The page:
Jim Mitchell, right, of the Volunteer Lawyers Project, screens Adam Belyea of Greenbush for eligibility for the Washington County Courthouse Assistance Program. Belyea doesn't live in Washington County but an opposing party in his case does, making him eligible for assistance in Washington County.

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Maine residents who have legal questions about how they are being impacted by the coronavirus pandemic can get free answers from the website, maine.freelegalanswers.org, staffed by the Volunteer Lawyers Project.

The website, created by the American Bar Association, has been available in Maine for about four years, according to Beth Richardson, who recruits lawyers for the project.

[Our COVID-19 tracker contains the most recent information on Maine cases by county]

Ordinarily, the project operates family law clinics where people meet with attorneys in person in 10 courthouses around the state. Those clinics have been suspended during the epidemic.

Recent changes to income guidelines because of high unemployment make the website available to just about anyone during the COVID-19 pandemic.

“There are scared folks out there dealing with things they just don’t understand,” Richardson said. “We want them to know there is free help.”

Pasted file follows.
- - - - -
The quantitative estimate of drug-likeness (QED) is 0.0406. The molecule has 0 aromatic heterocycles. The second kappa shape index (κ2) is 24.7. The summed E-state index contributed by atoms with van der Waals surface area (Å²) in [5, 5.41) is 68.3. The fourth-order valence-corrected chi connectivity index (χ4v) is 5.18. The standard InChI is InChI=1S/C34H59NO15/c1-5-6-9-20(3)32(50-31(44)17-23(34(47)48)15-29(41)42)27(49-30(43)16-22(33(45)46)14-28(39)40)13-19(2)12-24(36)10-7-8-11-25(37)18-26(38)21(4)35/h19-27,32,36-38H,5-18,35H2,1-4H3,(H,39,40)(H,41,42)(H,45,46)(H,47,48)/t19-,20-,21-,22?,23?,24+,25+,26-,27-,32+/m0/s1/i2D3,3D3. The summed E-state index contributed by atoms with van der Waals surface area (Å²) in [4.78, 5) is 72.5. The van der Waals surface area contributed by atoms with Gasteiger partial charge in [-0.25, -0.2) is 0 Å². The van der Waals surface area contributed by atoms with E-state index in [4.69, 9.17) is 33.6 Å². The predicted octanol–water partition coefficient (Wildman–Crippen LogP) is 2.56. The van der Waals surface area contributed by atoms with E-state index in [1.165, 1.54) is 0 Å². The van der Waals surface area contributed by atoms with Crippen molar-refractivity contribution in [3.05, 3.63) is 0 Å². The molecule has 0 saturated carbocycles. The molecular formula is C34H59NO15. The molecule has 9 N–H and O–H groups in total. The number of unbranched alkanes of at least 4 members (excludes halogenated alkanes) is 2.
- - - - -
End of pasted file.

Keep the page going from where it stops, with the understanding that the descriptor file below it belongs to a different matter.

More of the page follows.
More than 160 lawyers in Maine have volunteered to answer questions about civil legal matters by email. These attorneys do not represent people in court but give individuals advice on how to proceed on their own.

The majority of people’s questions fall into four categories — family law, housing, unemployment and debt/bankruptcy, Richardson said.

The number of questions being asked through the website has increased steadily since Gov. Janet Mills in late March ordered that all non-essential businesses close and Mainers to stay home. As a result of that, unemployment has surged to unprecedented levels.

Last year, the site averaged 24 questions per week, according to Richardson. During the third week of March, 37 questions were submitted and answered. By last week, the number of questions asked had risen to 46.

Richardson said that in the last month, lawyers have answered questions about divorce and custody arrangements, possible eviction and mortgage payments, unemployment and MaineCare benefits and debt consolidation and whether to file for bankruptcy.

People who feel they need legal representation for upcoming court appearances may call the Volunteer Lawyers Project in northern Maine between 9 a.m. and noon on Fridays at 888-956-4276. People living in southern Maine may call 800-442-4293 between 1 p.m. and 3:30 p.m. on Mondays.

Watch: Nirav Shah talks about the impact of coronavirus on rural Maine

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